Nursing home injuries and abuse do occur, and helpless people suffer. Every year a shocking four million elderly people are physically or psychologically neglected or abused in the United States. Although many wish to believe senior relatives are living healthy and happy lives in long-term care facilities, about 30 percent of seniors residing in these facilities are not. 

In 2005, almost all nursing homes inspected by states showed at least one deficiency in operation. Ninety percent of nursing homes were cited for inadequate staff. Some nursing aids reported caring for up to 30 residents, and many of these have no close relatives or friends to report potential neglect in such situations.
If you suspect nursing home abuse, what recourse is available?

The National Center on Elder Abuse
Any suspected abuse of a nursing home resident needs to be reported to authorities immediately. A toll-free hotline is available in most states for reporting. Your state’s number will be listed on the National Center on Elder Abuse website.

Every state has a long-term care ombudsman to address concerns of nursing home negligence of residents. Call the U.S. Administration on Aging at 800-677-1116 to find a local ombudsman, or go to the website at The website covers how to report nursing home injuries or abuse. 

Who is responsible for nursing home abuse?
A nursing home has a very broad range of services provided, because they are covering all the bases for activities of daily living. This means hygiene, medical care, shelter and feeding. Staff assist in all of these areas, so there is a wide variety of instances in which a resident may suffer nursing home negligence or nursing home injury.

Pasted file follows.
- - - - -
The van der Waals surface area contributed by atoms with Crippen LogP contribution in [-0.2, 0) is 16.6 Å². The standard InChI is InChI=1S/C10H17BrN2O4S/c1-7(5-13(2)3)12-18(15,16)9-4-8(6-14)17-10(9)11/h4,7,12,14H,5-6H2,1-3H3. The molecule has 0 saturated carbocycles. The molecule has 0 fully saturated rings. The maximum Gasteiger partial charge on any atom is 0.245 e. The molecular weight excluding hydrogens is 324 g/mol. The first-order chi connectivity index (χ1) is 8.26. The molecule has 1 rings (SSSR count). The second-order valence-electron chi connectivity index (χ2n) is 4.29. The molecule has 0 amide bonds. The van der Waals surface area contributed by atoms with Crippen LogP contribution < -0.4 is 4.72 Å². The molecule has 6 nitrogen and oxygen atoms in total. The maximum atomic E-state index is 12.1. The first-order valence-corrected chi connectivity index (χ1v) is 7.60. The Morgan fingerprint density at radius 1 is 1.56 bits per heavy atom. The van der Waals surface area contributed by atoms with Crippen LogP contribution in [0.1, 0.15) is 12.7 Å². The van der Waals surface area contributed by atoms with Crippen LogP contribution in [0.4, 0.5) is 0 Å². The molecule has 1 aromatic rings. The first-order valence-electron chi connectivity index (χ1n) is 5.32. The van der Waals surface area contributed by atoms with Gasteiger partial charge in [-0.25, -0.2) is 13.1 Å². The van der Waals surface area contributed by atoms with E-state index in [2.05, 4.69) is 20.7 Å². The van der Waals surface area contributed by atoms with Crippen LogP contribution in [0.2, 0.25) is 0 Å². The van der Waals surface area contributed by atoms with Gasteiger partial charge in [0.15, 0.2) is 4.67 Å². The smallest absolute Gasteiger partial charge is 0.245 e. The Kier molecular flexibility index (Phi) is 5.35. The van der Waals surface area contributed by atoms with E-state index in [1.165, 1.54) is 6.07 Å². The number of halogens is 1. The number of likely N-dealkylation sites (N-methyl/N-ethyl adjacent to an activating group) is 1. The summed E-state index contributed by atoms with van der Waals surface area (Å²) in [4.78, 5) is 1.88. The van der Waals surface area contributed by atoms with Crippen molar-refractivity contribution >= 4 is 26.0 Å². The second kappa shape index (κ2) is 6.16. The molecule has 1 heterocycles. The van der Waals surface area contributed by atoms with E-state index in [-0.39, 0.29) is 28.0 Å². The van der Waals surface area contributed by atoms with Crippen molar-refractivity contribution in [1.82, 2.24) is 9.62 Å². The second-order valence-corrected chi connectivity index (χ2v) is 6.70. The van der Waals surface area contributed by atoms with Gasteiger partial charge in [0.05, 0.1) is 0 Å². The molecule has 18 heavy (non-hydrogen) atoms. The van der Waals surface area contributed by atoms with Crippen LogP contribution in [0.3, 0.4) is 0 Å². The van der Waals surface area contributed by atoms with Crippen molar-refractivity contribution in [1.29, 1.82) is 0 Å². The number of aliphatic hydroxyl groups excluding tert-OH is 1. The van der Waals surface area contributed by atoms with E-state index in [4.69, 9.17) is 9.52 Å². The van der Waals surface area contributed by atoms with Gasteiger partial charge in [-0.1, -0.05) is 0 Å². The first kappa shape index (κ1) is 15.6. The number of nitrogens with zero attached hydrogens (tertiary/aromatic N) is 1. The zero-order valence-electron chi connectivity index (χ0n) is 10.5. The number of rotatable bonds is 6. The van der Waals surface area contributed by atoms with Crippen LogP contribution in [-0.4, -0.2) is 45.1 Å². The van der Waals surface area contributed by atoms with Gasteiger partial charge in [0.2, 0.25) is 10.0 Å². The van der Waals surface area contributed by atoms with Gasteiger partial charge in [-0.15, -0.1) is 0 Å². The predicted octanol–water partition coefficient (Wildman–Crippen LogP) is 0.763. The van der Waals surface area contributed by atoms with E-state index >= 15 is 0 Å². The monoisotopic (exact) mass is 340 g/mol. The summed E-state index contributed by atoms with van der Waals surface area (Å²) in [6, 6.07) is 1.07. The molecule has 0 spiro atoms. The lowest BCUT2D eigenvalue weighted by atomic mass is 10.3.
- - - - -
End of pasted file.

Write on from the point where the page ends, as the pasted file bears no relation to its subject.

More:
Some incidences of nursing facility neglect
Not all neglect is deliberate. A resident may be in danger of dehydration because the person lacks desire to consume fluids. If staff does not monitor the hydration, neglect charges can be brought. If a resident is in danger of physical harm through falls, restraints may be used. Restraint use can cause psychological harm to an individual. If wheelchair brakes are not properly set, a resident may experience physical injury from a fall.

When proper investigation proves the nursing home was negligent and caused physical or psychological injury, the nursing home can be held responsible for damages in a personal injury lawsuit.

Third party responsibility
Although elder abuse in a nursing home is often pictured as deliberate injury or neglect of a resident, sometimes there are other factors of liability. Medicine may be improperly dispensed through automated equipment, or a piece of physical therapy equipment may malfunction. Food poisoning can occur, particularly in an institutional setting. 

A resident may be physically or psychologically abused by visiting family members, and the security system of the nursing home could be to blame, as well as monitoring measures by the facility itself.

Legal advice
A lawyer experienced in personal injury cases can advise you with proper agency contacts, as well as assistance in removing the nursing home resident from a toxic environment.  Nursing home liability is complicated by the many areas in which a nursing home provides for its residents. Legal advise can help sort out who is really responsible for neglect, abuse or injury in a long-term nursing care facility.